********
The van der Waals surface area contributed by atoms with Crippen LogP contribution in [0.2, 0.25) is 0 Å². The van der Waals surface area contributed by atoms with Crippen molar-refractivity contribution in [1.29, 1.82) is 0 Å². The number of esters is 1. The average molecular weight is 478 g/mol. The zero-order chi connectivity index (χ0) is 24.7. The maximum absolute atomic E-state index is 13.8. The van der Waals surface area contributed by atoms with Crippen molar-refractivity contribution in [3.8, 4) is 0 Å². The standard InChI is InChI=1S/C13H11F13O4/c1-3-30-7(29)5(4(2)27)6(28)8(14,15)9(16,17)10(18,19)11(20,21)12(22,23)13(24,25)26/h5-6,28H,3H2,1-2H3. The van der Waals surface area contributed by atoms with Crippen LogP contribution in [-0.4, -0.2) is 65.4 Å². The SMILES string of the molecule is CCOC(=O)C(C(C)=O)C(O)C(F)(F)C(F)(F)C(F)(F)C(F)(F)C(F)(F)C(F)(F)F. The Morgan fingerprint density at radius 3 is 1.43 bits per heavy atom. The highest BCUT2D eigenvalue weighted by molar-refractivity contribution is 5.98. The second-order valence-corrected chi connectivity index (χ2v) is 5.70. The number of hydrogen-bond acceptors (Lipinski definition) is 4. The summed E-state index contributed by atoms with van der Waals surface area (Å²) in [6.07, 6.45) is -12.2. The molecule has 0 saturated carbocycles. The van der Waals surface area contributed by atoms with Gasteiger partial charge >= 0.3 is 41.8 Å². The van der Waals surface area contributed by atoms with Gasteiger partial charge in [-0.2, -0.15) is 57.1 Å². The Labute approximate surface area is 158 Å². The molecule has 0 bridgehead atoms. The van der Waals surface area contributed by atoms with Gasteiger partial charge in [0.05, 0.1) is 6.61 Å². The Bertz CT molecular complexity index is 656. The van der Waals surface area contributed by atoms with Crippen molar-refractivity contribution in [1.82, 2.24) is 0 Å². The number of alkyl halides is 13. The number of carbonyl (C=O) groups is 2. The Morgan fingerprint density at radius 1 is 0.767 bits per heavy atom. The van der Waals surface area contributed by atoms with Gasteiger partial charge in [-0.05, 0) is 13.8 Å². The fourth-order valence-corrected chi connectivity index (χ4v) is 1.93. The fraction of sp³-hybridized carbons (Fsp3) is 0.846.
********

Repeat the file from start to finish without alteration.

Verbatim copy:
The van der Waals surface area contributed by atoms with Crippen LogP contribution in [0.2, 0.25) is 0 Å². The van der Waals surface area contributed by atoms with Crippen molar-refractivity contribution in [1.29, 1.82) is 0 Å². The number of esters is 1. The average molecular weight is 478 g/mol. The zero-order chi connectivity index (χ0) is 24.7. The maximum absolute atomic E-state index is 13.8. The van der Waals surface area contributed by atoms with Crippen molar-refractivity contribution in [3.8, 4) is 0 Å². The standard InChI is InChI=1S/C13H11F13O4/c1-3-30-7(29)5(4(2)27)6(28)8(14,15)9(16,17)10(18,19)11(20,21)12(22,23)13(24,25)26/h5-6,28H,3H2,1-2H3. The van der Waals surface area contributed by atoms with Crippen LogP contribution in [-0.4, -0.2) is 65.4 Å². The SMILES string of the molecule is CCOC(=O)C(C(C)=O)C(O)C(F)(F)C(F)(F)C(F)(F)C(F)(F)C(F)(F)C(F)(F)F. The Morgan fingerprint density at radius 3 is 1.43 bits per heavy atom. The highest BCUT2D eigenvalue weighted by molar-refractivity contribution is 5.98. The second-order valence-corrected chi connectivity index (χ2v) is 5.70. The number of hydrogen-bond acceptors (Lipinski definition) is 4. The summed E-state index contributed by atoms with van der Waals surface area (Å²) in [6.07, 6.45) is -12.2. The molecule has 0 saturated carbocycles. The van der Waals surface area contributed by atoms with Gasteiger partial charge >= 0.3 is 41.8 Å². The van der Waals surface area contributed by atoms with Gasteiger partial charge in [-0.2, -0.15) is 57.1 Å². The Labute approximate surface area is 158 Å². The molecule has 0 bridgehead atoms. The van der Waals surface area contributed by atoms with Gasteiger partial charge in [0.05, 0.1) is 6.61 Å². The Bertz CT molecular complexity index is 656. The van der Waals surface area contributed by atoms with Crippen molar-refractivity contribution in [1.82, 2.24) is 0 Å². The number of alkyl halides is 13. The number of carbonyl (C=O) groups is 2. The Morgan fingerprint density at radius 1 is 0.767 bits per heavy atom. The van der Waals surface area contributed by atoms with Gasteiger partial charge in [-0.05, 0) is 13.8 Å². The fourth-order valence-corrected chi connectivity index (χ4v) is 1.93. The fraction of sp³-hybridized carbons (Fsp3) is 0.846.